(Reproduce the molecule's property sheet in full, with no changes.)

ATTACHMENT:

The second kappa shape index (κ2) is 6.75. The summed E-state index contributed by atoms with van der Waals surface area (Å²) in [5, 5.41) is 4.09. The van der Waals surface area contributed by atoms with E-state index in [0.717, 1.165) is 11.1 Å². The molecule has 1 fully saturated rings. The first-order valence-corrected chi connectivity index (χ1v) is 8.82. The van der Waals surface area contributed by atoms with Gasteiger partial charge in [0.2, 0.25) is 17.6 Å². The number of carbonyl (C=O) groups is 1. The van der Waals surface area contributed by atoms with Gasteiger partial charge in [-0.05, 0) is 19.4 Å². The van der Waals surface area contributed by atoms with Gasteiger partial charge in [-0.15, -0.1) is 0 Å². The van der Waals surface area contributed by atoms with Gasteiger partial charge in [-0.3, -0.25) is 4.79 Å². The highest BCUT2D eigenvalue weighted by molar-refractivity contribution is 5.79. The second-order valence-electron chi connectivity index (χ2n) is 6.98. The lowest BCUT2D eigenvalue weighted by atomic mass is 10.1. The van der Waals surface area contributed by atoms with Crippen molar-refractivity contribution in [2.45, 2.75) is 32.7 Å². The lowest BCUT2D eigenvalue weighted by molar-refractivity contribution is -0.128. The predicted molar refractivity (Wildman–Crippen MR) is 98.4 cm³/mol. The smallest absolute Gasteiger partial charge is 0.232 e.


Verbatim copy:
The second kappa shape index (κ2) is 6.75. The summed E-state index contributed by atoms with van der Waals surface area (Å²) in [5, 5.41) is 4.09. The van der Waals surface area contributed by atoms with E-state index in [0.717, 1.165) is 11.1 Å². The molecule has 1 fully saturated rings. The first-order valence-corrected chi connectivity index (χ1v) is 8.82. The van der Waals surface area contributed by atoms with Gasteiger partial charge in [0.2, 0.25) is 17.6 Å². The number of carbonyl (C=O) groups is 1. The van der Waals surface area contributed by atoms with Gasteiger partial charge in [-0.05, 0) is 19.4 Å². The van der Waals surface area contributed by atoms with Gasteiger partial charge in [-0.15, -0.1) is 0 Å². The van der Waals surface area contributed by atoms with Gasteiger partial charge in [-0.3, -0.25) is 4.79 Å². The highest BCUT2D eigenvalue weighted by molar-refractivity contribution is 5.79. The second-order valence-electron chi connectivity index (χ2n) is 6.98. The lowest BCUT2D eigenvalue weighted by atomic mass is 10.1. The van der Waals surface area contributed by atoms with Crippen molar-refractivity contribution in [2.45, 2.75) is 32.7 Å². The lowest BCUT2D eigenvalue weighted by molar-refractivity contribution is -0.128. The predicted molar refractivity (Wildman–Crippen MR) is 98.4 cm³/mol. The smallest absolute Gasteiger partial charge is 0.232 e.